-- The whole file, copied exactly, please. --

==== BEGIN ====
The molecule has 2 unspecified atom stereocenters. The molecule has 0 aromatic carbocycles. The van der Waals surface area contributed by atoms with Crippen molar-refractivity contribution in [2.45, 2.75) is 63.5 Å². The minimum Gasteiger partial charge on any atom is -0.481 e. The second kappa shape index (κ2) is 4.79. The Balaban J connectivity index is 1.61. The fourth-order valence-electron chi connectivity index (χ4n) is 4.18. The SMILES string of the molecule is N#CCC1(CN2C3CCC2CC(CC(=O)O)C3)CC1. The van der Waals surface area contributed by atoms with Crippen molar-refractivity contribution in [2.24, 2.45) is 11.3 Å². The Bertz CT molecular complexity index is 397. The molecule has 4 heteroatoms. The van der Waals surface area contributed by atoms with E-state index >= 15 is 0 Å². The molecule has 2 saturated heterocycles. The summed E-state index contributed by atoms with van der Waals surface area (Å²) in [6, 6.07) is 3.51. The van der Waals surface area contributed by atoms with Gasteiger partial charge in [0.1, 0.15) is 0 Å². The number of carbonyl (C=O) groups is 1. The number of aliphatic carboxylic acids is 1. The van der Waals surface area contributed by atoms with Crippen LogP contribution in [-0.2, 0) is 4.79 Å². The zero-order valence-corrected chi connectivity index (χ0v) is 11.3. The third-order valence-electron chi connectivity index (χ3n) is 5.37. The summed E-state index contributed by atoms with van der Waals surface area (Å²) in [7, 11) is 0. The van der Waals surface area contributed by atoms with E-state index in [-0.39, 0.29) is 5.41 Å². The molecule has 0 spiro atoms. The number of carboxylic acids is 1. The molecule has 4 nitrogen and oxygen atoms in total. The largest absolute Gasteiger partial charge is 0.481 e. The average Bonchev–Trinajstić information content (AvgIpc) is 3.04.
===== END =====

The molecule has 2 unspecified atom stereocenters. The molecule has 0 aromatic carbocycles. The van der Waals surface area contributed by atoms with Crippen molar-refractivity contribution in [2.45, 2.75) is 63.5 Å². The minimum Gasteiger partial charge on any atom is -0.481 e. The second kappa shape index (κ2) is 4.79. The Balaban J connectivity index is 1.61. The fourth-order valence-electron chi connectivity index (χ4n) is 4.18. The SMILES string of the molecule is N#CCC1(CN2C3CCC2CC(CC(=O)O)C3)CC1. The van der Waals surface area contributed by atoms with Crippen molar-refractivity contribution in [2.24, 2.45) is 11.3 Å². The Bertz CT molecular complexity index is 397. The molecule has 4 heteroatoms. The van der Waals surface area contributed by atoms with E-state index >= 15 is 0 Å². The molecule has 2 saturated heterocycles. The summed E-state index contributed by atoms with van der Waals surface area (Å²) in [6, 6.07) is 3.51. The van der Waals surface area contributed by atoms with Gasteiger partial charge in [0.1, 0.15) is 0 Å². The number of carbonyl (C=O) groups is 1. The number of aliphatic carboxylic acids is 1. The van der Waals surface area contributed by atoms with Crippen LogP contribution in [-0.2, 0) is 4.79 Å². The zero-order valence-corrected chi connectivity index (χ0v) is 11.3. The third-order valence-electron chi connectivity index (χ3n) is 5.37. The summed E-state index contributed by atoms with van der Waals surface area (Å²) in [7, 11) is 0. The van der Waals surface area contributed by atoms with E-state index in [-0.39, 0.29) is 5.41 Å². The molecule has 0 spiro atoms. The number of carboxylic acids is 1. The molecule has 4 nitrogen and oxygen atoms in total. The largest absolute Gasteiger partial charge is 0.481 e. The average Bonchev–Trinajstić information content (AvgIpc) is 3.04.